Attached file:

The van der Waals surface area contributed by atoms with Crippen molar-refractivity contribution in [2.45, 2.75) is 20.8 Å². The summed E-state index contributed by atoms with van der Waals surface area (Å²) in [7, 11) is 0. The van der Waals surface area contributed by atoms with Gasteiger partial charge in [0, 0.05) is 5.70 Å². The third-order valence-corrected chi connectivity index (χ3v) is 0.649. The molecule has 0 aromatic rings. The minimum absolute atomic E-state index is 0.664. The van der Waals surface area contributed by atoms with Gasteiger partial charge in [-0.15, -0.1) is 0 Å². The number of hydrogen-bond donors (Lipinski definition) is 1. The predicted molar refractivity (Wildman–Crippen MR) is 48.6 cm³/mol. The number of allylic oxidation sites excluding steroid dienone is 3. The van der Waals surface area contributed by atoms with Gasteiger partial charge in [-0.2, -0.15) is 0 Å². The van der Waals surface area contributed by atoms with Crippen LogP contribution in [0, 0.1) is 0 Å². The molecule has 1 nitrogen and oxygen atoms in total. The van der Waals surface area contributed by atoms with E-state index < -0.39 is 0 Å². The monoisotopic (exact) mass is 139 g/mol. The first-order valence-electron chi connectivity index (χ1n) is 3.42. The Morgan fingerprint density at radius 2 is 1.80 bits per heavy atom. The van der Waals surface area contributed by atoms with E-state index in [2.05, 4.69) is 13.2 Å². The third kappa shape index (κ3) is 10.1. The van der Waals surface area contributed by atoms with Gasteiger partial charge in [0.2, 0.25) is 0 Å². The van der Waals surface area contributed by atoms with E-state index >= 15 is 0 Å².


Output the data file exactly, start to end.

The van der Waals surface area contributed by atoms with Crippen molar-refractivity contribution in [2.45, 2.75) is 20.8 Å². The summed E-state index contributed by atoms with van der Waals surface area (Å²) in [7, 11) is 0. The van der Waals surface area contributed by atoms with Gasteiger partial charge in [0, 0.05) is 5.70 Å². The third-order valence-corrected chi connectivity index (χ3v) is 0.649. The molecule has 0 aromatic rings. The minimum absolute atomic E-state index is 0.664. The van der Waals surface area contributed by atoms with Gasteiger partial charge in [-0.15, -0.1) is 0 Å². The number of hydrogen-bond donors (Lipinski definition) is 1. The predicted molar refractivity (Wildman–Crippen MR) is 48.6 cm³/mol. The number of allylic oxidation sites excluding steroid dienone is 3. The van der Waals surface area contributed by atoms with Gasteiger partial charge in [-0.2, -0.15) is 0 Å². The van der Waals surface area contributed by atoms with Crippen LogP contribution in [0, 0.1) is 0 Å². The molecule has 1 nitrogen and oxygen atoms in total. The van der Waals surface area contributed by atoms with E-state index < -0.39 is 0 Å². The monoisotopic (exact) mass is 139 g/mol. The first-order valence-electron chi connectivity index (χ1n) is 3.42. The Morgan fingerprint density at radius 2 is 1.80 bits per heavy atom. The van der Waals surface area contributed by atoms with E-state index in [2.05, 4.69) is 13.2 Å². The third kappa shape index (κ3) is 10.1. The van der Waals surface area contributed by atoms with Gasteiger partial charge in [0.2, 0.25) is 0 Å². The van der Waals surface area contributed by atoms with E-state index >= 15 is 0 Å².